Study finds behavioral changes insufficient at preventing early childhood obesityAug. 9, 2018, 10:48 AM
Young children and their families in poor communities were able to make some achievable and sustainable behavioral changes during the longest and largest obesity prevention intervention ever conducted. But, in the end, the results were insufficient to prevent early childhood obesity.
The findings of the Growing Right Onto Wellness (GROW) trial, released Aug. 7 in JAMA, showed a short-term reduction in obesity that diminished over the three-year study period even in the face of improved, sustained nutrition and use of neighborhood recreation centers.
Principal investigator Shari Barkin, MD, director of Pediatric Obesity Research at Monroe Carell Jr. Children’s Hospital at Vanderbilt, said the amount of behavioral change likely needs to increase to be successful, but it remains unclear what would be enough to prevent childhood obesity in underserved, low-income populations — those most at-risk for obesity and its long-term health consequences.
“The interventions, even for prevention, likely need to be intense and active for longer periods of time,” Barkin said. “We tested a tiered intervention consistent with adult obesity treatment trials, but childhood obesity prevention for underserved families might require sustained highly active interventions.”
A total of 610 parent-preschool child pairs, 90 percent of whom were Hispanic, received high-dose behavioral intervention during the three-year study period. The children were at risk for obesity, but not yet obese.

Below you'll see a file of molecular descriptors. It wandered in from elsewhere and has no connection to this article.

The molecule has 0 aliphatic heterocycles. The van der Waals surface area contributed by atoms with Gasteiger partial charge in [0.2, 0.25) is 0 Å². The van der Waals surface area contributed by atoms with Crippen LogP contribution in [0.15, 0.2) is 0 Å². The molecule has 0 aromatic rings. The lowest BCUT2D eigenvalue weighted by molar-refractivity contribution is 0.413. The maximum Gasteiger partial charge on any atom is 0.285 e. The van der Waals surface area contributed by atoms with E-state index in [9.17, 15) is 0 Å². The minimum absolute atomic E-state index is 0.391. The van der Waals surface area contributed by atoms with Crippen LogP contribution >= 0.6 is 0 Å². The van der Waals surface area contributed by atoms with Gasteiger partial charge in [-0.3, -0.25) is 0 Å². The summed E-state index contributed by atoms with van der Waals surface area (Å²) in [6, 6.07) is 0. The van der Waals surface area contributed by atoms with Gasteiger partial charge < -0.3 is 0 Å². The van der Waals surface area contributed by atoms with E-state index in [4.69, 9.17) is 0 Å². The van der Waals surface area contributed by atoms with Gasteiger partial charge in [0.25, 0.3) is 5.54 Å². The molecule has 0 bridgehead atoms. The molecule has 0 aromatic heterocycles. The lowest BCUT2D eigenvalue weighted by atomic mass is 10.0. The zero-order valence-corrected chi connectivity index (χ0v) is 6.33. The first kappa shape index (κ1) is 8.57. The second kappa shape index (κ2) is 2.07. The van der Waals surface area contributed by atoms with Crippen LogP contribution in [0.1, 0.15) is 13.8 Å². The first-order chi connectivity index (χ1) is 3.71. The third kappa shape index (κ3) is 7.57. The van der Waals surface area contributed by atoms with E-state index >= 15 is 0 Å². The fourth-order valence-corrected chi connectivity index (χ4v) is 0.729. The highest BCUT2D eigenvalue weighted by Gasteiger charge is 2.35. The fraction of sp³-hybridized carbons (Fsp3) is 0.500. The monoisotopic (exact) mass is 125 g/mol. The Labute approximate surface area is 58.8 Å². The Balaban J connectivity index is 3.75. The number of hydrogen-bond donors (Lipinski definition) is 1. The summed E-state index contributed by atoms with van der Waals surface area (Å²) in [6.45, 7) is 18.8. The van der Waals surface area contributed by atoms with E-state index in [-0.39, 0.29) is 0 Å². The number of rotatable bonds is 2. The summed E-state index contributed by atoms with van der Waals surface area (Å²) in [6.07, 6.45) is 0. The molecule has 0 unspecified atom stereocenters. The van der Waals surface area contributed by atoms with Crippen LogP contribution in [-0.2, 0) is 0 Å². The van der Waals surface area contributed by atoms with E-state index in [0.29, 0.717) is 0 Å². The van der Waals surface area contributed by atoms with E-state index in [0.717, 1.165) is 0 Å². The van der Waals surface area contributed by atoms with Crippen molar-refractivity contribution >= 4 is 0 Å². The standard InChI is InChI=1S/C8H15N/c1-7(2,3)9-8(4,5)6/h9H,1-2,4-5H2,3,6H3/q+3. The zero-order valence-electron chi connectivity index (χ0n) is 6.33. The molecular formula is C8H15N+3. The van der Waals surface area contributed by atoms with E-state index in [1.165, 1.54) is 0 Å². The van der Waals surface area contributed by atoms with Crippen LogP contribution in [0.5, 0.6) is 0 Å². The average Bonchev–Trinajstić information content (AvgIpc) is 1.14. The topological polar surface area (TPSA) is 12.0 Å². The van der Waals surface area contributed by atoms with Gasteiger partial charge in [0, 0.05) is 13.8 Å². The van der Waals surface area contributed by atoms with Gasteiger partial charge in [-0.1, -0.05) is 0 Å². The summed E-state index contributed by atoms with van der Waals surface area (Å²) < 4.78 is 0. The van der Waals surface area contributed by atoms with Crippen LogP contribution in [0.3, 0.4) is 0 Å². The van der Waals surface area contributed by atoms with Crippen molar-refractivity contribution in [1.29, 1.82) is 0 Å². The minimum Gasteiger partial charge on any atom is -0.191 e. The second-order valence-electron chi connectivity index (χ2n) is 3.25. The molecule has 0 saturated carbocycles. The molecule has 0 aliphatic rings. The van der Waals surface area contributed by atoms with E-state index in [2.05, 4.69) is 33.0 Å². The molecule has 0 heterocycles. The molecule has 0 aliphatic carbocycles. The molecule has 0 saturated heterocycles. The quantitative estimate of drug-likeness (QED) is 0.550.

“This was a pragmatic study, based in families and the communities in which they lived,” said Barkin, also the William K. Warren Foundation Endowed Professor and chief of the Division of Academic General Pediatrics at Children’s Hospital.
Forty-two percent of families reported food insecurity with hunger at baseline, and 80 percent of participating parents were either overweight or obese.
“The intervention seemed to work best for children who reported food insecurity with hunger at baseline,” Barkin said. “We think this could be due to the fact that the intervention connected families to existing resources in their community and to other families in their neighborhoods, but this finding needs to be tested further.”
The behavioral intervention included three phases — a 12-week skills building intensive phase, a nine-month phone call coaching maintenance phase and a 24-month cue-to-action sustainability phase.
“In the face of the childhood obesity epidemic, this study underscores the ongoing need to find effective prevention interventions, particularly among low-income minority populations who have a high prevalence of obesity,” said Charlotte Pratt, PhD, RD, National Heart, Lung, and Blood Institute (NHLBI) program director for the GROW trial and a co-author of the study.
NHLBI is part of the National Institutes of Health (NIH).
The community-based trial partnered with Metro Parks and Recreation (for the intervention, GROW Healthier), the Library (for the comparator condition, GROW Smarter) and was guided by a Community Advisory Board representing more than 15 community organizations.
The research was supported by NIH grants (U01 HL103620, U01 HL103561, and NIH DK056350) with additional support from the remaining members of the COPTR Consortium (U01 HD068890, U01 HL103622, and U01 HL103629) from the National Heart, Lung, and Blood Institute (NHLBI) and the Eunice Kennedy Shriver National Institute of Child Health and Development (NICHD) and funding from the Office of Behavioral and Social Sciences Research.